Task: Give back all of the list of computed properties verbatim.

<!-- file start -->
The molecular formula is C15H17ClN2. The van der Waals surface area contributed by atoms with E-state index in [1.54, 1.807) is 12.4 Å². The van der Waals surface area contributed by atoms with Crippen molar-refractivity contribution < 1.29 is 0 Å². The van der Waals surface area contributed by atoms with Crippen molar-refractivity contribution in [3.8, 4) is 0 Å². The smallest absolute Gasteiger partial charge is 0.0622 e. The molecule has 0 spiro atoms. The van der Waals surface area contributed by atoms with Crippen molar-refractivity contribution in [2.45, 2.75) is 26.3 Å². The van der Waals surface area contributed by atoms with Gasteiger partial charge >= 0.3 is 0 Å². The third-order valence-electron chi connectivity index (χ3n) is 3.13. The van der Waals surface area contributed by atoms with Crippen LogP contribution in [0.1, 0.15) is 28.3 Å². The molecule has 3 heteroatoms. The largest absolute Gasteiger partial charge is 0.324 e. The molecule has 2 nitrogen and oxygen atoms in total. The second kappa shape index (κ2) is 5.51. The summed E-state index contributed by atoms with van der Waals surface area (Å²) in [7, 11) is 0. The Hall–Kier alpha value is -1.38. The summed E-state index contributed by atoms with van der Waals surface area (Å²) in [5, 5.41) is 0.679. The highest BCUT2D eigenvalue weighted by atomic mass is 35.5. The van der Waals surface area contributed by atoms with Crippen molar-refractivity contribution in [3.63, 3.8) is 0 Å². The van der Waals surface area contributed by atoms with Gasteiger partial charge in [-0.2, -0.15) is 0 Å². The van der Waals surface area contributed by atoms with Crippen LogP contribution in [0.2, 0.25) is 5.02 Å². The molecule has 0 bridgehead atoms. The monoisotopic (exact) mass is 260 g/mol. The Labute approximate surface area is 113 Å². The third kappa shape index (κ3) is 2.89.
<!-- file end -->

The molecular formula is C15H17ClN2. The van der Waals surface area contributed by atoms with E-state index in [1.54, 1.807) is 12.4 Å². The van der Waals surface area contributed by atoms with Crippen molar-refractivity contribution < 1.29 is 0 Å². The van der Waals surface area contributed by atoms with Crippen molar-refractivity contribution in [3.8, 4) is 0 Å². The smallest absolute Gasteiger partial charge is 0.0622 e. The molecule has 0 spiro atoms. The van der Waals surface area contributed by atoms with Crippen molar-refractivity contribution in [2.45, 2.75) is 26.3 Å². The van der Waals surface area contributed by atoms with Gasteiger partial charge >= 0.3 is 0 Å². The third-order valence-electron chi connectivity index (χ3n) is 3.13. The van der Waals surface area contributed by atoms with Crippen LogP contribution in [0.1, 0.15) is 28.3 Å². The molecule has 3 heteroatoms. The largest absolute Gasteiger partial charge is 0.324 e. The molecule has 2 nitrogen and oxygen atoms in total. The second kappa shape index (κ2) is 5.51. The summed E-state index contributed by atoms with van der Waals surface area (Å²) in [7, 11) is 0. The Hall–Kier alpha value is -1.38. The summed E-state index contributed by atoms with van der Waals surface area (Å²) in [5, 5.41) is 0.679. The highest BCUT2D eigenvalue weighted by atomic mass is 35.5. The van der Waals surface area contributed by atoms with Crippen molar-refractivity contribution in [3.63, 3.8) is 0 Å². The van der Waals surface area contributed by atoms with Gasteiger partial charge in [-0.2, -0.15) is 0 Å². The van der Waals surface area contributed by atoms with Crippen LogP contribution in [0.2, 0.25) is 5.02 Å². The molecule has 0 bridgehead atoms. The monoisotopic (exact) mass is 260 g/mol. The Labute approximate surface area is 113 Å². The third kappa shape index (κ3) is 2.89.